Public Release: 

Student mapping ancient North Carolina coast

Virginia Tech

Blacksburg, Va., Oct. 25, 2002 -- What happened 65- to 20-million-years-ago along the North Carolina coast? Virginia Tech geological sciences graduate student Jenny Lagesse intends to find out. She will present her results at the Geological Society of America's 114th annual meeting in Denver, Oct. 27-30.

LaGesse is using cores drilled by the U.S. Geological Survey (USGS) and the North Carolina Earth Sciences Coalition plus studies of outcrops to look at rock types from the Paleogene age, their stacking patterns, and how the rocks have changed over time. "We also want to know what happened to the rock -- whether it grew cements or became porous, for example," she says.

One surprise in the course of her research has been the core drilled at Kure Beach in the summer of 2000. "When you drill cores, there are often large missing intervals -- 10 to 20 feet where a section crumbles or, if it's muddy, just washes away," LaGesse explains. But the Kure Beach 1,200-foot long core had approximately 98 percent recovery.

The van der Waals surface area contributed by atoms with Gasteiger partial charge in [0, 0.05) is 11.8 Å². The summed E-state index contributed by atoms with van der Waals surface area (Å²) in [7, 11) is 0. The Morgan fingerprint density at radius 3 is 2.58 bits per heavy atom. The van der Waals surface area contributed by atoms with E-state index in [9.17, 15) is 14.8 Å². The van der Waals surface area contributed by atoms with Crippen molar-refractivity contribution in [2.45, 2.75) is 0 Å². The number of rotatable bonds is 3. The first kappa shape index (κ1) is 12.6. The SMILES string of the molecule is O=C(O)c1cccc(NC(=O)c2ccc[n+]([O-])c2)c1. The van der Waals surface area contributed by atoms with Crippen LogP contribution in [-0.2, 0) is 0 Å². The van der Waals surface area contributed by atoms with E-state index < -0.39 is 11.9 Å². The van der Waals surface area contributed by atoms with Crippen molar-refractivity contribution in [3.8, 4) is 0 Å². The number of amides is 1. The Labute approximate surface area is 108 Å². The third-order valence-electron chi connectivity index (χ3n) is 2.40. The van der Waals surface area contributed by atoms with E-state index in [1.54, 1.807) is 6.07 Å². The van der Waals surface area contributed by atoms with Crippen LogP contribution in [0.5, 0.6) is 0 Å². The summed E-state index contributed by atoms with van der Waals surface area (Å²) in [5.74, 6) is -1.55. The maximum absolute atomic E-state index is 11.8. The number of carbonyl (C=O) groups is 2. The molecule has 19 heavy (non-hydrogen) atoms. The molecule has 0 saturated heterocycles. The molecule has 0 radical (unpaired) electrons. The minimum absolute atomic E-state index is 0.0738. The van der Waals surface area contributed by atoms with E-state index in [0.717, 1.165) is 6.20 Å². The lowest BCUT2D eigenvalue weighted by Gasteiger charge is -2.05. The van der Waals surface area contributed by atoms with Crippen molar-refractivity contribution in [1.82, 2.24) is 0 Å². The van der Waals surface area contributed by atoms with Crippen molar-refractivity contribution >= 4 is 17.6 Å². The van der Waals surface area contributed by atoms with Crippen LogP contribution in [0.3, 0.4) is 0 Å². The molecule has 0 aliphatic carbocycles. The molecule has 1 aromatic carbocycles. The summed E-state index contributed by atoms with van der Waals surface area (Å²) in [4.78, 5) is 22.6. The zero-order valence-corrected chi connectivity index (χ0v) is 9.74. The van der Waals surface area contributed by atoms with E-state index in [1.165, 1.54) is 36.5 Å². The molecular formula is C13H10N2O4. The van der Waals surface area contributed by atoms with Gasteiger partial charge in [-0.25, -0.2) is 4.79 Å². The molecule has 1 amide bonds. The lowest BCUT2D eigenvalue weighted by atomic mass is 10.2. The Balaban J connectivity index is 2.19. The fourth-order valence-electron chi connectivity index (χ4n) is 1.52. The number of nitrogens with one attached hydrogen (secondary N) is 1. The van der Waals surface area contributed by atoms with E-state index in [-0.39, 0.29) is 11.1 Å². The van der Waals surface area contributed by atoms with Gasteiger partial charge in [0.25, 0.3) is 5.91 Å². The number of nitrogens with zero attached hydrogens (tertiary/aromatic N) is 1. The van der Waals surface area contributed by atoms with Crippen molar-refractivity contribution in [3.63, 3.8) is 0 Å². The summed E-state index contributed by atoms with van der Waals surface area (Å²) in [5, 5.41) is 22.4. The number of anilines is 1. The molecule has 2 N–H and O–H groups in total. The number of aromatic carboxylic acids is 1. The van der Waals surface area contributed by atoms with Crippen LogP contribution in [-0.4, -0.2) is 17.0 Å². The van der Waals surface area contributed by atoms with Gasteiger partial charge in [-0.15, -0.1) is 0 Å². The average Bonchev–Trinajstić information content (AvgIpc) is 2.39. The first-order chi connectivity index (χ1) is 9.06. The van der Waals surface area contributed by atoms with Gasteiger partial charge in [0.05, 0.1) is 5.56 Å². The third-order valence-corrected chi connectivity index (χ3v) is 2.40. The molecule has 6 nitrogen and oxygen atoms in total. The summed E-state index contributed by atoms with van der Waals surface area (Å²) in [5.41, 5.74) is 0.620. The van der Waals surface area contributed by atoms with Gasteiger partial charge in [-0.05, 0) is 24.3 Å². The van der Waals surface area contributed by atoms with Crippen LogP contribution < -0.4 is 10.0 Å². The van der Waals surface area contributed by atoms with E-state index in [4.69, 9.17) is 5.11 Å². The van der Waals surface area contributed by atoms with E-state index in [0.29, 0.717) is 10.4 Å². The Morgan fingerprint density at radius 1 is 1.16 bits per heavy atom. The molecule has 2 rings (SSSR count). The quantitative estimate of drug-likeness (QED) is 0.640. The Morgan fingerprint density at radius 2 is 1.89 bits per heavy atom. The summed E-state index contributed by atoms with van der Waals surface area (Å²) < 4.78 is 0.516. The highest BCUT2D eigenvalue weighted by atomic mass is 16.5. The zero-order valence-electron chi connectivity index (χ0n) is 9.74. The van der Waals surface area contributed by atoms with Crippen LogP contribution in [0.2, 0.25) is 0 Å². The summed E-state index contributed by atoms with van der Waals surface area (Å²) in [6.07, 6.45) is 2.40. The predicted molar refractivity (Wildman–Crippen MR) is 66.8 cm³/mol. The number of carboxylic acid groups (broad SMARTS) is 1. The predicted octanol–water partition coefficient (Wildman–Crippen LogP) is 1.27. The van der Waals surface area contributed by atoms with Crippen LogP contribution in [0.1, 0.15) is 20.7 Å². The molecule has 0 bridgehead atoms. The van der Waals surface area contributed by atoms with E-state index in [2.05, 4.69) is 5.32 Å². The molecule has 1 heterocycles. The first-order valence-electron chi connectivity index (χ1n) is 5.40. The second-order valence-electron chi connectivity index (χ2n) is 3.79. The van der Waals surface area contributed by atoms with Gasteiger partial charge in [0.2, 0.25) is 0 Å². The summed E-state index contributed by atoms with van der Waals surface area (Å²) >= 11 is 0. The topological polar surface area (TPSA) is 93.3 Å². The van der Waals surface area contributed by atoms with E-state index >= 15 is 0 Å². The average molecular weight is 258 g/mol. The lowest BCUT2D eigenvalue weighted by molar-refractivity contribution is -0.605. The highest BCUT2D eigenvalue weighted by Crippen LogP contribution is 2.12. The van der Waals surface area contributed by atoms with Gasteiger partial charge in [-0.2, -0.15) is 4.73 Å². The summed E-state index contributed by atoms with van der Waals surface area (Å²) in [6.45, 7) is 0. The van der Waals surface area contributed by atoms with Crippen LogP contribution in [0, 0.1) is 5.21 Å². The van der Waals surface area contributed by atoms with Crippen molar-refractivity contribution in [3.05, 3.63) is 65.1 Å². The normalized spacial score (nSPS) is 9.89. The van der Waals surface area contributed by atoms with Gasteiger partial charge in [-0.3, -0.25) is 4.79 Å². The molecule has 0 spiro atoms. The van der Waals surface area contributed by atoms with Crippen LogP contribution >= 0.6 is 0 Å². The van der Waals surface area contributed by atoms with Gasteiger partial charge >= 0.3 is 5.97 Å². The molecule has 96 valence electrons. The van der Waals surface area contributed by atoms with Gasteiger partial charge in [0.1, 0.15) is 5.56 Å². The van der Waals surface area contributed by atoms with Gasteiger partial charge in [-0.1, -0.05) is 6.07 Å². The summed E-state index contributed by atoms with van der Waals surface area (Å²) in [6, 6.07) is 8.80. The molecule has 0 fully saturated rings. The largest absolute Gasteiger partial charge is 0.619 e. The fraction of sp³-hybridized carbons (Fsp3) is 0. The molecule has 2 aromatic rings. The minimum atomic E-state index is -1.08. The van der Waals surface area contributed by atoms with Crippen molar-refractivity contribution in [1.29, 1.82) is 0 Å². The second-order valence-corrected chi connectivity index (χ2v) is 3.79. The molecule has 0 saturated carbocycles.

She is looking at a 150-foot interval of the Kure Beach core, which is now at the USGS North Carolina Coastal Plain Office, and two earlier cores from the region that are at Virginia Tech. LaGesse is studying the cores in detail using microscope thin sections of the rocks as well as chemical and isotopic studies. To show how all the cores and outcrops are interconnected, she will present a regional cross section of the Paleogene coast. Some sections of the cores being studied are up to 350 feet in depth.

The long-range goal of the research is to produce models that would have world-wide applications in environments similar to the Paleogene of North Carolina, that is, an open shelf in a sub-tropical climate with a boundary current. The research plans to answer important questions about how the rocks manifested themselves in these environments, "so people in another part of the world can use it to compare to the same period in their area," LaGesse says.

The poster, "Facies, sequence stratigraphy, and diagenesis of Paleogene continental shelf facies, North Carolina, USA," will be presented from 8 a.m. until noon on Tuesday, Oct. 29, in the Exhibit Hall of the Colorado Convention Center.


Contact for more information: Jenny LaGesse,, 540-231-4515

Jenny LaGesse's major professor is J. Fred Read, 540-231-5124,

PR Contact: Susan Trulove,, 540-231-5646

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